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Hobbit breaks December record


This article was published December 21, 2012 at 2:12 a.m.


Martin Freeman stars as Bilbo Baggins in the fantasy-adventure film The Hobbit. It came in first at last weekend’s box office and made more than $84.6 million.

— Peter Jackson’s The Hobbit led the box office with a haul of $84.6 million, a record-setting opening better than the three previous Lord of the Rings films.

The Warner Bros. Middle earth epic was the biggest December opening ever, surpassing Will Smith’s I Am Legend, which opened with $77.2 million in 2007, according to studio estimates Sunday. The Hobbit: An Unexpected Journey also passed the December opening of Avatar, which opened with $77 million. Internationally, The Hobbit also added $138.2 million, for an impressive global debut of $223 million.

Despite weak reviews, the 3-D adaptation of J.R.R. Tolkien’s first novel in the fantasy series was an even bigger draw than the last Lord of the Rings movie, The Return of the King. That film opened with $72.6 million. The Hobbit is the first of another planned trilogy, with two more films to be squeezed out of Tolkien’s book.

While Jackson’s Rings movies drew many accolades - The Return of the King won best picture from the Academy Awards - the path for The Hobbit has been rockier. It received no Golden Globes nominations on Dec. 13, although all three Rings films were nominated by the Hollywood Foreign Press Association for best picture.

Particularly criticized has been the film’s 48 frames per second (double the usual rate), a hyper-detailed look that some have found jarring. Most moviegoers didn’t see The Hobbit in that version, though, as the new technology was rolled out in only 461 of the 4,045 theaters playing the film.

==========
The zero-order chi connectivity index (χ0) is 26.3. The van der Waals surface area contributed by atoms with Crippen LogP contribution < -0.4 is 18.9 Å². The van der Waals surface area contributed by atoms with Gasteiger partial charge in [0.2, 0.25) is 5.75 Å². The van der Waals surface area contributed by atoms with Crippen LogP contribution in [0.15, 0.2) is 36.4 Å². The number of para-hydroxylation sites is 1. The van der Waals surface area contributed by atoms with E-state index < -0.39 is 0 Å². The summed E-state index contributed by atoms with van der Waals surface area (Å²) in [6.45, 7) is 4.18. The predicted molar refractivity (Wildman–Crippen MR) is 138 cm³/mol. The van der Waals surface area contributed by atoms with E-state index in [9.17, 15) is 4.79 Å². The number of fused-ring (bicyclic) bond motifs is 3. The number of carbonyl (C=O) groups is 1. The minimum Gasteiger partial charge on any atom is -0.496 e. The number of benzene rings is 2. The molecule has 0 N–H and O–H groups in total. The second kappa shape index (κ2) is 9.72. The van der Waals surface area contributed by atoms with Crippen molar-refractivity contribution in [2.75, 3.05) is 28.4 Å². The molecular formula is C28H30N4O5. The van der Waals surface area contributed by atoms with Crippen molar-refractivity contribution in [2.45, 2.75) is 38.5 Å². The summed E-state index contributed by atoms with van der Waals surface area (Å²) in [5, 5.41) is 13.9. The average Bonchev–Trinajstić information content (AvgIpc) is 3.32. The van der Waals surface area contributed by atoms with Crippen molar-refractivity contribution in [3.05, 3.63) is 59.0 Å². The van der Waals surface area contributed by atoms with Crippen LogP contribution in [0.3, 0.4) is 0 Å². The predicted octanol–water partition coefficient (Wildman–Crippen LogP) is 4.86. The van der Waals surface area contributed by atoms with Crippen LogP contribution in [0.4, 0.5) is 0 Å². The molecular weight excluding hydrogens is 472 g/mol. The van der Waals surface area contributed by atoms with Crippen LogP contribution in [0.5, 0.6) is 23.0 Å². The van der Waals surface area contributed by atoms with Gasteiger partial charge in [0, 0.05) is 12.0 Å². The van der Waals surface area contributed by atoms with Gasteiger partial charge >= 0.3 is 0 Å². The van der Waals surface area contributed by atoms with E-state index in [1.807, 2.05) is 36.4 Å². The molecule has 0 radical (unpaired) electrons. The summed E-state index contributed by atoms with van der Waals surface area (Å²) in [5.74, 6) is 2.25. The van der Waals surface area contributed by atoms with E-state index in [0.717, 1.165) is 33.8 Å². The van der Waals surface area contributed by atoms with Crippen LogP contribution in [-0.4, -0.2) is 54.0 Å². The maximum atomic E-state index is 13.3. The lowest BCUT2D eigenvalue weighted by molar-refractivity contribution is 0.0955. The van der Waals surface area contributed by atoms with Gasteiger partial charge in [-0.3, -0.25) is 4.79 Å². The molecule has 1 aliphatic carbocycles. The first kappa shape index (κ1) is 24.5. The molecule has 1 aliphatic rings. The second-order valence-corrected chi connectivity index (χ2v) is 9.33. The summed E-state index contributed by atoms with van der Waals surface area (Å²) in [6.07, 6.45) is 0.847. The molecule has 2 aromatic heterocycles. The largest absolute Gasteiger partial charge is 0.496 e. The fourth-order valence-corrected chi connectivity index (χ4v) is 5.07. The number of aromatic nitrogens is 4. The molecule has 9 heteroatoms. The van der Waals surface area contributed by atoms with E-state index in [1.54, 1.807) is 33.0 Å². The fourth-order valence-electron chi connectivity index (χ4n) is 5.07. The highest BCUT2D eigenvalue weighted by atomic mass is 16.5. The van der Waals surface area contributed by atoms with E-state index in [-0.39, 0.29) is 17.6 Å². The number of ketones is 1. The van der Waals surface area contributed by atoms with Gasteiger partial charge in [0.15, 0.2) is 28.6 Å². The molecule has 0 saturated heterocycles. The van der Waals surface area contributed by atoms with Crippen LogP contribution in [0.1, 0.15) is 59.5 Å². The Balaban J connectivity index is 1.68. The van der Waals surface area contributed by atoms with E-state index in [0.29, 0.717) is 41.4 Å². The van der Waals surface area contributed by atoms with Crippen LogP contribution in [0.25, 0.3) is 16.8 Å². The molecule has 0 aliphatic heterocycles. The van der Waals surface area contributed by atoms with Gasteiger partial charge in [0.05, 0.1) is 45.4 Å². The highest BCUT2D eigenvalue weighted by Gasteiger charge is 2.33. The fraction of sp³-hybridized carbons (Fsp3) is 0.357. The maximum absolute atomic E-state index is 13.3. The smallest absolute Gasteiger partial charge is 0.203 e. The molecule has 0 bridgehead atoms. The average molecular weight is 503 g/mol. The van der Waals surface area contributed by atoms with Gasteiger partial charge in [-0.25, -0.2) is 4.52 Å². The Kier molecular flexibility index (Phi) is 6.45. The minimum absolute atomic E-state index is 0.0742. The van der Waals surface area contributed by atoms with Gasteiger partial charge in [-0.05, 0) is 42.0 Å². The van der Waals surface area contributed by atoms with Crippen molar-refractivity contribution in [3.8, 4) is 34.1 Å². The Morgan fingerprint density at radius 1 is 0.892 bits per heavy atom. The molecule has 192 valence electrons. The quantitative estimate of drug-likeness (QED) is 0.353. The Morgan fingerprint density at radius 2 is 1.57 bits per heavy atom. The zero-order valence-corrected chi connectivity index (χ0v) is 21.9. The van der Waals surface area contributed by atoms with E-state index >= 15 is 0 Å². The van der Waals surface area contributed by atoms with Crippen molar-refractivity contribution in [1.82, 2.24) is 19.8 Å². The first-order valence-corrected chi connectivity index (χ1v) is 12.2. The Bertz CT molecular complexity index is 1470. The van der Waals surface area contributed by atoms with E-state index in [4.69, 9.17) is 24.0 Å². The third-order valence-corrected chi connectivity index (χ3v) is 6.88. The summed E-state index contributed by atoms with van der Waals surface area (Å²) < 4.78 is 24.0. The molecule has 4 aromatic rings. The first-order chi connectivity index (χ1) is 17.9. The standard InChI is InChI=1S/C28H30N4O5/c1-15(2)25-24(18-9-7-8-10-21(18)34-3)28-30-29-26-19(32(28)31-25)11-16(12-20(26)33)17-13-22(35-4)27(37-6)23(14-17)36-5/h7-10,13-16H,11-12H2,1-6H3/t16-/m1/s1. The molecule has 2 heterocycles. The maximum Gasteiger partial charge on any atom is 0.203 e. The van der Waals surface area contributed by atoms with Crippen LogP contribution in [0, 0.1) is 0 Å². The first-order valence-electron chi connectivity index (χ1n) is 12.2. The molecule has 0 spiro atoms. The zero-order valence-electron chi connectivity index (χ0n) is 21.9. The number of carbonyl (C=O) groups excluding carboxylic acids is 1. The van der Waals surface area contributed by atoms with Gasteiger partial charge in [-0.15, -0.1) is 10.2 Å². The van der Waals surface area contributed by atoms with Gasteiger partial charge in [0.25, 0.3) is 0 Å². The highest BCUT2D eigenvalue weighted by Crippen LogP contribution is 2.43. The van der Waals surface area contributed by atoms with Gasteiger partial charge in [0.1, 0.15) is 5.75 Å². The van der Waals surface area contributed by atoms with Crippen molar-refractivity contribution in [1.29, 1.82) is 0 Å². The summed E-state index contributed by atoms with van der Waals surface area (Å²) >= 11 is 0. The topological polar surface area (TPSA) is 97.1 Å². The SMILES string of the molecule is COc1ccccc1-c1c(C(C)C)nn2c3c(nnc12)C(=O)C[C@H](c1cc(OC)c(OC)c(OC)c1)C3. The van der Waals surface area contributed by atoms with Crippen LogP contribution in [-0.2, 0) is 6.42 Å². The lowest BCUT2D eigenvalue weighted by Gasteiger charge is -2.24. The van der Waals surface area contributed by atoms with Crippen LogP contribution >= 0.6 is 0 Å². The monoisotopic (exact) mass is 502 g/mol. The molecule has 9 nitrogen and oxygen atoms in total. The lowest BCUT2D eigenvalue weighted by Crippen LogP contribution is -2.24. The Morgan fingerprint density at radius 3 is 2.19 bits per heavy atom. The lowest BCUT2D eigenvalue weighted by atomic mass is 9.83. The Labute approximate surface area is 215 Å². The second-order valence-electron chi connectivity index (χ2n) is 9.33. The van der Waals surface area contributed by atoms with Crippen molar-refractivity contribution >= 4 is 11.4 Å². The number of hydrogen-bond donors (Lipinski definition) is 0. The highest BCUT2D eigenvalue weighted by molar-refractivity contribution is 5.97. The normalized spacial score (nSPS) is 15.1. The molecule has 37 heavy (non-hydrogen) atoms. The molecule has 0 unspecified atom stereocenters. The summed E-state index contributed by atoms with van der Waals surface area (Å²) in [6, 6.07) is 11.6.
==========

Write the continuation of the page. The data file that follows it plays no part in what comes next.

Regardless of any misgivings over The Hobbit, the film was a hit with audiences. They graded the film with an A CinemaScore.

The strong opening culminated a long journey for The Hobbit, which was initially delayed when a lawsuit dragged on between Jackson and Rings producer New Line Cinema over merchandising revenue. At one point, Guillermo del Toro was to direct the film with Jackson producing. But eventually the filmmaker opted to direct the movie himself, originally envisioning two Hobbit films. The production also went through the bankruptcy of distribution partner MGM and a labor dispute in New Zealand, where the film was shot.

The Hobbit was far and away the biggest draw in theaters, with no other new wide release. Paramount’s Rise of the Guardians continued to draw the family crowd, with $7.1 million, bringing its cumulative total to a bit more than $71 million. The Oscar contender Lincoln from Walt Disney crossed the $100 million mark, adding another $7 million to bring its six-week total to $107.7 million. And Columbia’s James Bond film Skyfall, with $6.6 million domestically, drew closer to a global take of $1 billion.

The box office continued to be on the upswing, and with anticipated releases like Les Miserables, Django Unchained and The Guilt Trip approaching in the holiday movie going season. Dergarabedian expects the year to break the 2009 record of $10.6 billion. “With some $10.2 billion in revenue thus far,” he said, “we’re on track to be in that realm.”

MovieStyle, Pages 35 on 12/21/2012

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